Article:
by: Jodie Fleischer Updated:
DEKALB COUNTY, Ga. - DeKalb County prosecutors have decided to dismiss a woman's traffic ticket for the second time after a Channel 2 Action News investigation revealed questions about the timing and motivation for reopening it.
Brown was turning left into her neighborhood on Flakes Mill Road in January 2011 when she collided with a pickup truck. A judge found the truck's driver, Kimberly Curry, guilty of driving without her headlights after dark.
"I thought this would just be over, and we would both get everything repaired and go our separate ways," said Brown, who was also cited for failing to yield as she turned.
Prosecutors originally dismissed Brown's charge for lack of evidence in June 2011, but reopened it nearly two years after the crash at Curry's request.
Court records show Curry filed a personal injury lawsuit against Brown four days later, even though an arbitrator found Curry fully liable for the crash and Brown's insurance company had already paid Curry $25,000.
Fleischer caught up with Curry outside the DeKalb County courthouse in February, and asked if she could provide a reason why she had Brown's case reinstated.
"No, I can't. Thank you," Curry replied.
When Fleischer asked Curry about the curious timing of her civil lawsuit, four days after requesting the charges be reinstated, Curry entered an elevator and let the doors close without responding.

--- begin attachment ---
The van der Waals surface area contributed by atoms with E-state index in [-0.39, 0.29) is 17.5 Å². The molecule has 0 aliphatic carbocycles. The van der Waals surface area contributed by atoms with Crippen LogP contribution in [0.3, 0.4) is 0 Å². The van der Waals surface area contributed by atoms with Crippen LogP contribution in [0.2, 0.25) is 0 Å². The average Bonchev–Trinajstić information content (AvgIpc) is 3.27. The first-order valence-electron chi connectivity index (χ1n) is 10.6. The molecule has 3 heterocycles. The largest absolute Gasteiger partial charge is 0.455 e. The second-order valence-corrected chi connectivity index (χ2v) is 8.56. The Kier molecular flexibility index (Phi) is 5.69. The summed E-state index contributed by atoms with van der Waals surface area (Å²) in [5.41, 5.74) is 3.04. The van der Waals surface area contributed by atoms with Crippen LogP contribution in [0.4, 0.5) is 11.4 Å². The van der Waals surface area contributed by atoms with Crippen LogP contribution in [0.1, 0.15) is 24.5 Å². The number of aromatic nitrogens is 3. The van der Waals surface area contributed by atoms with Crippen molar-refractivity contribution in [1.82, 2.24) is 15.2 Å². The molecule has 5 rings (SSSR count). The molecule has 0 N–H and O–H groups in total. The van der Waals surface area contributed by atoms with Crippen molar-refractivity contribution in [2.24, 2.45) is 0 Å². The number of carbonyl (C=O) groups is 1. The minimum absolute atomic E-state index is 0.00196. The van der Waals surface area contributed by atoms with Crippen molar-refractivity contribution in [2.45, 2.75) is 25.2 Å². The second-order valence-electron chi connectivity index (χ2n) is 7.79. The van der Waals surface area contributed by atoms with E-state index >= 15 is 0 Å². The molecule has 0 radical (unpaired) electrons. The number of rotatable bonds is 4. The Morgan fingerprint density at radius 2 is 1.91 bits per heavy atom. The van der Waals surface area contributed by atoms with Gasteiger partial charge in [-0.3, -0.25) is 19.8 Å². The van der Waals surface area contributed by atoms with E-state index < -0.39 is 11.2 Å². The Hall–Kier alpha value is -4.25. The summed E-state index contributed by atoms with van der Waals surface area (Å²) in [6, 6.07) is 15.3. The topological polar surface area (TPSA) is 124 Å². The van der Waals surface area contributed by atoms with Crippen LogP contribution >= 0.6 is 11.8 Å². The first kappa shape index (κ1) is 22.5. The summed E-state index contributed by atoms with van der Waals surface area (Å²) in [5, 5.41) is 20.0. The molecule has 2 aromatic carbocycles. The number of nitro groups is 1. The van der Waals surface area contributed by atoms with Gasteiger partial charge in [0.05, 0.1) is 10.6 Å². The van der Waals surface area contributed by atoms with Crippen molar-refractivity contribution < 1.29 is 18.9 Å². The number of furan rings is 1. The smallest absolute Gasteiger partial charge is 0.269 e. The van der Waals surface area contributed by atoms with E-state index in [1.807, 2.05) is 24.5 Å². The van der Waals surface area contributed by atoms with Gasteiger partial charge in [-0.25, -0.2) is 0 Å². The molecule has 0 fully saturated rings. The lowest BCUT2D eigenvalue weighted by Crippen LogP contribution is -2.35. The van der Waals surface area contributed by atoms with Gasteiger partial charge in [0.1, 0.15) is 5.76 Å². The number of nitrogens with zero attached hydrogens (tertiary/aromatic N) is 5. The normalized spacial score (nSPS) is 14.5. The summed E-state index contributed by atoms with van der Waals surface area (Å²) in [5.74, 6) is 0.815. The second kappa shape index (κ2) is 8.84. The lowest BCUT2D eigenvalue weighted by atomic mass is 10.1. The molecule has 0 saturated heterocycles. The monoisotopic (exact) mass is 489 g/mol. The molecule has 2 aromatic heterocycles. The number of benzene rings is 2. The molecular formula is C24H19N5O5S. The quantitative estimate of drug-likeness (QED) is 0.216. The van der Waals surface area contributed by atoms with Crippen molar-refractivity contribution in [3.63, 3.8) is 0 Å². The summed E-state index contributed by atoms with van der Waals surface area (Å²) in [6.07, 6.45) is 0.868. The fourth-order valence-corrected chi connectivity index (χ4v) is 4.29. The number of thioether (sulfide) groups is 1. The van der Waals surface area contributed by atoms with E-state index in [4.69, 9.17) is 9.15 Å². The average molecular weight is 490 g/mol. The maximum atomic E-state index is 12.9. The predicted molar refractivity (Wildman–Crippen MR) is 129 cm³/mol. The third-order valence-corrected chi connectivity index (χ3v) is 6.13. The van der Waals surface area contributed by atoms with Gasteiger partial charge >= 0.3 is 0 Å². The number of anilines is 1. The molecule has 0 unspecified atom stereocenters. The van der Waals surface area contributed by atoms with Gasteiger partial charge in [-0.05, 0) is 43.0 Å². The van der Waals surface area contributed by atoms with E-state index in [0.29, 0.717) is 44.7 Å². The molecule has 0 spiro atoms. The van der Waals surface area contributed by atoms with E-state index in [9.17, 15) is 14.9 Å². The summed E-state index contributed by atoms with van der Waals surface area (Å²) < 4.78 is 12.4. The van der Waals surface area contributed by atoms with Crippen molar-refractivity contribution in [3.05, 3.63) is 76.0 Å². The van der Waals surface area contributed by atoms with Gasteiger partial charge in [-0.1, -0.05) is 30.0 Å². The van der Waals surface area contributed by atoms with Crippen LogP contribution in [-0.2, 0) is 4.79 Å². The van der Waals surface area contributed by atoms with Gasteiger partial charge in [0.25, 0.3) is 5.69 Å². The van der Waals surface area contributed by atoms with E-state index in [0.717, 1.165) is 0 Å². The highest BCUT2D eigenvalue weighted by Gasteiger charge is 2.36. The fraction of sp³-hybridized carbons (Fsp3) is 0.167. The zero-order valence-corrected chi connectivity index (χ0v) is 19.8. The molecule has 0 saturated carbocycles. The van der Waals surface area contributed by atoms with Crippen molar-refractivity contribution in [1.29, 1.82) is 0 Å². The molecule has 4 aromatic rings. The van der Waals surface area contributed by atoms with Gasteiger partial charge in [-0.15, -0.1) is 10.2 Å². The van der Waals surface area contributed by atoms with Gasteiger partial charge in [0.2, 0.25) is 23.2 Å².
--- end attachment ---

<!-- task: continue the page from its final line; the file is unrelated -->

Curry's lawsuit cites “potentially permanent physical injury” and “continuing pain.” Less than one month after the crash, her husband posted Facebook photos of her horseback riding.
"I think the $25,000 payment to Ms. Curry is the first thing that ought to be looked into," said Mike Hawkins, who represents Brown.
Hawkins applauds prosecutors for dismissing Brown's ticket again, but said Curry shouldn't have been able to get it reopened in the first place.
In February, the DeKalb County Solicitor-General, Sherry Boston, declined Fleischer's request for an interview, but issued a statement saying, “It is not unusual for the Solicitor-General's Office to reopen a case. We frequently reactivate cases when new information or contact with a victim becomes available.”
Hawkins said it's unlikely Curry was that hard for investigators to find as she works in DeKalb County's probate court.
"I'm not sure how they could have lost touch with someone who works in that same courthouse," said Hawkins.
Fleischer provided the solicitor's representative with a copy of Curry's civil lawsuit and the horseback riding photos.
Brown's new dismissal sheet said, “Additional investigation of the case revealed unresolvable conflicts in the testimony and evidence. As a result, this case cannot be proven beyond a reasonable doubt.”
"The criminal justice system should never be used to influence the outcome of a civil case," said Hawkins.
Curry's insurance did not cover Brown's medical bills, so she has a civil case pending as well. The crash totaled Brown's car and sent her to the hospital.
"There's no reason why I should be at any disadvantage because of her negligence, so I absolutely want to have those expenses covered. Hopefully, we'll work that out within the next couple of months," Brown said.